But it was of little use. Finally the groom halted the sled, unhitched the horses, and he and his bride mounted the two fastest horses. He shot the other horse in the hopes that the wolves might decide to feed on it and stop their pursuit. Ah, but that too was not enough and when his bride's horse began to show signs of exhaustion he shot it and lifted his bride behind him on his horse. But that did not stop the hungry wolves and they eventually overtook the horse and its riders and all were consumed in the night and the snow. The next day some people from the groom's estate, looking for the tardy newlyweds, their family, friends and servants, only found the bloody garments of the party and the remains of their steeds upon the crusted snow with the tracks of the wolves all around them.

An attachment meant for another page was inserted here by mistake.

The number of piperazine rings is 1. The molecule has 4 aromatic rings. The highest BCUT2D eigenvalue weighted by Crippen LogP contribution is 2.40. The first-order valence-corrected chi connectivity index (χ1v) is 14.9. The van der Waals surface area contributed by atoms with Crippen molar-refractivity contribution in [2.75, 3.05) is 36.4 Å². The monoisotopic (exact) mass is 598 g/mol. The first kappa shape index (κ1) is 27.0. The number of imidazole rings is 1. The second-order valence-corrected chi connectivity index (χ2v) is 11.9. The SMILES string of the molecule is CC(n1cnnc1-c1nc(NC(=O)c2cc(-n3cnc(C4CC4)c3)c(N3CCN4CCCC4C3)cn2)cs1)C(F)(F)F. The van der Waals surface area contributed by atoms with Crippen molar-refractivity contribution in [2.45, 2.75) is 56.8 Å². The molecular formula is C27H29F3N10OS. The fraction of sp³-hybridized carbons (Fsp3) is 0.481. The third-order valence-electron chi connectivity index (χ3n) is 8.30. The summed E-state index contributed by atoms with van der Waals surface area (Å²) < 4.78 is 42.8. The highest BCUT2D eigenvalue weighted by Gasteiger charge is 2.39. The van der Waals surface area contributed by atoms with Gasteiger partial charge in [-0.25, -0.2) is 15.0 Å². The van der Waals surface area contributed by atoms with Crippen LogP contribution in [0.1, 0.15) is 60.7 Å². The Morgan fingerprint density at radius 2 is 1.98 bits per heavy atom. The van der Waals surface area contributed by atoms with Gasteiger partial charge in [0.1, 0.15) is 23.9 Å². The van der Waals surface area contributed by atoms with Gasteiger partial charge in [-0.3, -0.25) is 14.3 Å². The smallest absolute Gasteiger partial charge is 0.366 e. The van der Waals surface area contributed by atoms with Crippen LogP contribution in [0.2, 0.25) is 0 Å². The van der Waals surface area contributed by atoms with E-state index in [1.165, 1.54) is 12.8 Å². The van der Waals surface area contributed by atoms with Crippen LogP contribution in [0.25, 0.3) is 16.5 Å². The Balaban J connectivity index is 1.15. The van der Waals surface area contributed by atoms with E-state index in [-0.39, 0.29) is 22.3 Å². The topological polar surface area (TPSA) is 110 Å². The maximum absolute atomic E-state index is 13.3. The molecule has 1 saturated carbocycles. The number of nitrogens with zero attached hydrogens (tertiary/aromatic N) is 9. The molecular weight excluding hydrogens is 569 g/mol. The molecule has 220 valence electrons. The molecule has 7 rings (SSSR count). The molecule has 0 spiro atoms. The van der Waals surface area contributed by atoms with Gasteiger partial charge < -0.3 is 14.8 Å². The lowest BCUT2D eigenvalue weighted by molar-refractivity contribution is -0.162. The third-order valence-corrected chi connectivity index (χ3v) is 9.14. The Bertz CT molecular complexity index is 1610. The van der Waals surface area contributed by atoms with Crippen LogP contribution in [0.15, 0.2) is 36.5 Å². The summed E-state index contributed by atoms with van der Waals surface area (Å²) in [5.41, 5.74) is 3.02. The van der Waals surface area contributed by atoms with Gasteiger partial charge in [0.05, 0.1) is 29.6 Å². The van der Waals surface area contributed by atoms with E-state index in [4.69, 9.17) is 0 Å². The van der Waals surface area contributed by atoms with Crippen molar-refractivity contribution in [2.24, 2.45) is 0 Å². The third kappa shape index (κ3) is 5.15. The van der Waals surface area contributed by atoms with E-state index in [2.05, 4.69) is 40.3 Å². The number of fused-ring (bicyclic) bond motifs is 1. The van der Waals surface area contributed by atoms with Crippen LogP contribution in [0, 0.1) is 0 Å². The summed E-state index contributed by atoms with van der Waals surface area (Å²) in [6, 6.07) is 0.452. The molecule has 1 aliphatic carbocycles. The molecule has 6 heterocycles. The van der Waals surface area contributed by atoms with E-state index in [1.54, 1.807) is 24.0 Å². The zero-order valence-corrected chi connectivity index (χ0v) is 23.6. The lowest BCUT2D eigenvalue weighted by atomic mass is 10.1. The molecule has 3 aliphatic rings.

Alexi

Tell me, comrade, what is the meaning of this terrible story?

 

Vasily

The meaning…why it is obvious, the meaning is that you cannot satisfy the wolves and you cannot outrun them. They will always chase you until they finish you off.

 

Alexi

But who are the wolves, comrade, who are the wolves?

 

Vasily

The wolves, my friend, are the People, they are: Us! You… and I!


 

ACT I
Scene ii

July 1938: Stalin's office; present are Beria and Stalin.

 

Stalin

Ah, Lavrenti, what have you come to see me about?

 

Beria

Great leader who comes from the part of the Soviet Union that I also come from, please listen to me.

 

Stalin

Of course I will listen to you comrade.

 

Beria

I have very bad news to tell you about myself and there is no reason for it.

 

Stalin

Bad news?

 

Beria

Yes, very bad.

 

Stalin

Well what is it?

 

Beria

Orders have been issued for my arrest.

 

Stalin

Your arrest? Who ordered it?

 

Beria

Someone high up in the NKVD

 

Stalin

Why did they order you to be arrested?

 

Beria